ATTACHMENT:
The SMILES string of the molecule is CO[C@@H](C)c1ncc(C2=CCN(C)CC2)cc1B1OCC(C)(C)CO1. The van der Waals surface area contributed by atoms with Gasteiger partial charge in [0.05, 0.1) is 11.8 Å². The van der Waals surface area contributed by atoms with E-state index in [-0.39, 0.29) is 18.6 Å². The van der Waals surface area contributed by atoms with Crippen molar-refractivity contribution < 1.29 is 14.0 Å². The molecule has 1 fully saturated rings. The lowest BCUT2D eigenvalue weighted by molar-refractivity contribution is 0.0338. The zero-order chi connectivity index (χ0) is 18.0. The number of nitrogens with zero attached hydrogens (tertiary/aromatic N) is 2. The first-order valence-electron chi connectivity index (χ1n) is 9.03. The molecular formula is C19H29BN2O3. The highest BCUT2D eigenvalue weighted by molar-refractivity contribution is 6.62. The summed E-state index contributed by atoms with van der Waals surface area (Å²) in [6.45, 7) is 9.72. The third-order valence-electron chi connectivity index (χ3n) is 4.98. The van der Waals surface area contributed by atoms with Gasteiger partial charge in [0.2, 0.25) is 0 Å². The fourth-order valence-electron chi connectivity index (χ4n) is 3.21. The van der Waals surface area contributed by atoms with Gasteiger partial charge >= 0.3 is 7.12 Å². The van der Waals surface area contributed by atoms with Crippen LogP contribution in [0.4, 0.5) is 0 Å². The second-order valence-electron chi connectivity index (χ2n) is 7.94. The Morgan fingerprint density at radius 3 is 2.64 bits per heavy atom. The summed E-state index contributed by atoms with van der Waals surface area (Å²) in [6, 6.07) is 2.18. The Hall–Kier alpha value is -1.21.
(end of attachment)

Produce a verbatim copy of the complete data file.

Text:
The SMILES string of the molecule is CO[C@@H](C)c1ncc(C2=CCN(C)CC2)cc1B1OCC(C)(C)CO1. The van der Waals surface area contributed by atoms with Gasteiger partial charge in [0.05, 0.1) is 11.8 Å². The van der Waals surface area contributed by atoms with E-state index in [-0.39, 0.29) is 18.6 Å². The van der Waals surface area contributed by atoms with Crippen molar-refractivity contribution < 1.29 is 14.0 Å². The molecule has 1 fully saturated rings. The lowest BCUT2D eigenvalue weighted by molar-refractivity contribution is 0.0338. The zero-order chi connectivity index (χ0) is 18.0. The number of nitrogens with zero attached hydrogens (tertiary/aromatic N) is 2. The first-order valence-electron chi connectivity index (χ1n) is 9.03. The molecular formula is C19H29BN2O3. The highest BCUT2D eigenvalue weighted by molar-refractivity contribution is 6.62. The summed E-state index contributed by atoms with van der Waals surface area (Å²) in [6.45, 7) is 9.72. The third-order valence-electron chi connectivity index (χ3n) is 4.98. The van der Waals surface area contributed by atoms with Gasteiger partial charge in [0.2, 0.25) is 0 Å². The fourth-order valence-electron chi connectivity index (χ4n) is 3.21. The van der Waals surface area contributed by atoms with Gasteiger partial charge >= 0.3 is 7.12 Å². The van der Waals surface area contributed by atoms with Crippen LogP contribution in [0.4, 0.5) is 0 Å². The second-order valence-electron chi connectivity index (χ2n) is 7.94. The Morgan fingerprint density at radius 3 is 2.64 bits per heavy atom. The summed E-state index contributed by atoms with van der Waals surface area (Å²) in [6, 6.07) is 2.18. The Hall–Kier alpha value is -1.21.